- The Muscles of the Face – Facial muscles are important for speaking and showing emotions. Facial muscles are all over the face and are often smaller than people may think. These muscles are located in two areas of the face, near the skin (superficial muscles) and away from the skin (deep muscles). Many of these muscles attach to the corner of our mouth and lips and thus are important for facial motion and lip movement. Think about how important your facial muscles are when demonstrating emotions. All the muscles in the face are controlled by a very important nerve, coincidentally called The Facial Nerve. This is the nerve that is affected by diseases like Bell’s Palsy. Importantly, this is the nerve than in some cases can be injured during a Facelift Surgery, thus knowledge of this nerve is important for your surgeon. Some people can have a temporary injury to this nerve, however very rarely you can have a permanent injury. Surgeons like myself who are trained in Head and Neck Surgery as well as Facial Plastic and Reconstructive Surgery have considerable experience operating near and around the facial nerve. In fact, when Head and Neck Surgeons do procedures on the parotid gland (the saliva gland) we have to carefully dissect the nerve and identify all the branches.
- The SMAS (The Superfical Musculo-Aponeurotic System) – Do not be intimidated by this. This is an easy thing to understand and is actually related to the muscles of the face. The SMAS is perhaps the most important part of a facelift. The SMAS is the part of the face that contains many of the facial muscles and the tissue that ‘falls’ as we age. The SMAS is a continuous sheet of tissue that surrounds muscles and fat. It is located under the skin. When you see jowls on a person’s face, that is actually the SMAS tissue building up around the mouth as it starts to loosen. Tightening this tissue helps reduce the jowls. As the knowledge of a facelift improved, so did our understanding of the SMAS. Perhaps the biggest improvement in facelift Surgery was when surgeons began to understand the importance of the SMAS tissue. As mentioned earlier, pulling on the skin of the face does not result in a good Facelift, the key is to treat the SMAS. There are multiple ways to treat the SMAS and we will discuss this in this editorial.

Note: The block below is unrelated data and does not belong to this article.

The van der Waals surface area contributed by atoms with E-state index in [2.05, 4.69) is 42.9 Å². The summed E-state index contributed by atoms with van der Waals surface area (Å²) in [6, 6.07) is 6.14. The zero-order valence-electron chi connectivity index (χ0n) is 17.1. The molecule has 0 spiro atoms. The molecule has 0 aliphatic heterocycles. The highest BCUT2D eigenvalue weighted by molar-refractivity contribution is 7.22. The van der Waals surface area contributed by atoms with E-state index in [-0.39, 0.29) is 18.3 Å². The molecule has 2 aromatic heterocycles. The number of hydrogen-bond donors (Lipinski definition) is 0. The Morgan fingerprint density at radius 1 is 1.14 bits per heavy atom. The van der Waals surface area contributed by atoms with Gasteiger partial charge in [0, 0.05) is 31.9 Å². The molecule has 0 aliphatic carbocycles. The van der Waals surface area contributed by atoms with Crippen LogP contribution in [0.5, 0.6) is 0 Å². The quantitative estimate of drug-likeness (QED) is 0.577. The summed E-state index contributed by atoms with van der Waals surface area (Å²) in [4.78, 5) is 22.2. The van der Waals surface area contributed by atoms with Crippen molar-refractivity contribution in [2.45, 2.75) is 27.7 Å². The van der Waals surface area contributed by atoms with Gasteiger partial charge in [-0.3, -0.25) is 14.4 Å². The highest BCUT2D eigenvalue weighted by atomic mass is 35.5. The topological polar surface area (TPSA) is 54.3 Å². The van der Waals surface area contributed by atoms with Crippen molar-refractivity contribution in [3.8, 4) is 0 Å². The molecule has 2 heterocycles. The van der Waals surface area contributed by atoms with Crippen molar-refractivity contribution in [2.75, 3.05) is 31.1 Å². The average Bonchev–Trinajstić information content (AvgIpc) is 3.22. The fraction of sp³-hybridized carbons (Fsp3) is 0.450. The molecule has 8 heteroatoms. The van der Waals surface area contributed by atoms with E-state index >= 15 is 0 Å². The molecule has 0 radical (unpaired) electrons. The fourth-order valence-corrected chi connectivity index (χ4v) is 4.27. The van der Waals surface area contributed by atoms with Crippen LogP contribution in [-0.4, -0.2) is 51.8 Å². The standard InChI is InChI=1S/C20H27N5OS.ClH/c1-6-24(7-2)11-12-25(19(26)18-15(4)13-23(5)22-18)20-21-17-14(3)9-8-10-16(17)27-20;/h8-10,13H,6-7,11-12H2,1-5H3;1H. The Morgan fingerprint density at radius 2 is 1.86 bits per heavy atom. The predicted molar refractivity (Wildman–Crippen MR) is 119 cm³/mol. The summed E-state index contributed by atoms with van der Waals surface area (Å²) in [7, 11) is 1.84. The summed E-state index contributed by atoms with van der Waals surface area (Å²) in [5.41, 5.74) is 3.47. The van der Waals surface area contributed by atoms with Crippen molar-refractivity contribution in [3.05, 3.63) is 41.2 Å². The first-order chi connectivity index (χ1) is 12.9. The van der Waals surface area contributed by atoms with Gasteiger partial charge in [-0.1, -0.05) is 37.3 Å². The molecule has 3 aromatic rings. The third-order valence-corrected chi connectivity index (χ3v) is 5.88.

- Fat in the face and neck – When we think of fat in the face, some people think that it may be undesirable, but in fact, fat in the correct places makes the face look more youthful. In the face, there is fat above and below the SMAS tissues. There is important fat in the cheeks (think about the youthful fullness people have in their cheeks), fat around the eyes and fat within the jowls and neck. Often, fat that falls lower in the jowls and neck is less desirable and we will discuss this in more detail later.
The Evolution of the Facelift
As mentioned earlier, the science and understanding of a facelift has changed dramatically over the years. The purpose of this section is to provide information and help you understand how plastic surgeons and cosmetic surgeons have advanced the technique of a facelift.
The Early Days – The Subcutaneous Lift
The first facelift procedures were performed in the early 1900’s. The most common method of a facelift was performed by cutting and removing pieces of skin and then stitching the edges together. This looked good for a few months, however it left people with scars and eventually failed.
In 1927, surgeons realized that you needed to lift the skin off the deeper tissues in the face. Once you did this, you could then pull the face as a whole. This is what would be considered the classic “Subcutaneous Face Lift.” Similarly to the first method, this looked OK at first, but failed quickly and often appeared “over tightened.”
The Eureka Moment of the Facelift
In the 1970’s, surgeons began to realize that key to rejuvenation of the face is to re-position the deeper tissues of the face. They began to realize that the skin was only part of the problem. The fat pads and the “SMAS” that was mentioned earlier were also key parts of the aging face. The surgeons started to re-position the SMAS tissue and results were dramatic and long lasting. In fact, many of the facelift techniques used today still use methods that were described in the 1970’s. Interestingly, many other surgeons did not use this new method as they thought it was dangerous and not needed. Research over the years have proven them wrong, tightening the SMAS is one of the keys to a good and long lasting Facelift.
The Future of the Facelift
Since the realization that the SMAS was the key to the facelift, surgeons and researchers have continued to improve upon techniques. Nowadays, we have a better understanding of where to apply tension and pull the SMAS. We have a better understanding as to what direction we need to pull for a good facelift. Some people think you just pull ‘back’ and tighten the skin, however research has shown that it is much more complicated than this. A good facelift surgeon knows that there are key directions that the SMAS needs to be pulled to get the best results. We call the direction we pull the SMAS “vectors.” A good facelift surgeon knows the proper vectors of pull.
In addition to this, new technology like lasers and liposuction help to achieve even better results and help address some of the limitations of the facelift (see later).
As you can see, a facelift is more complicated that simply ‘pulling’ the skin. The next article will deal with the different types of facelifts and the effect you can expect from each one.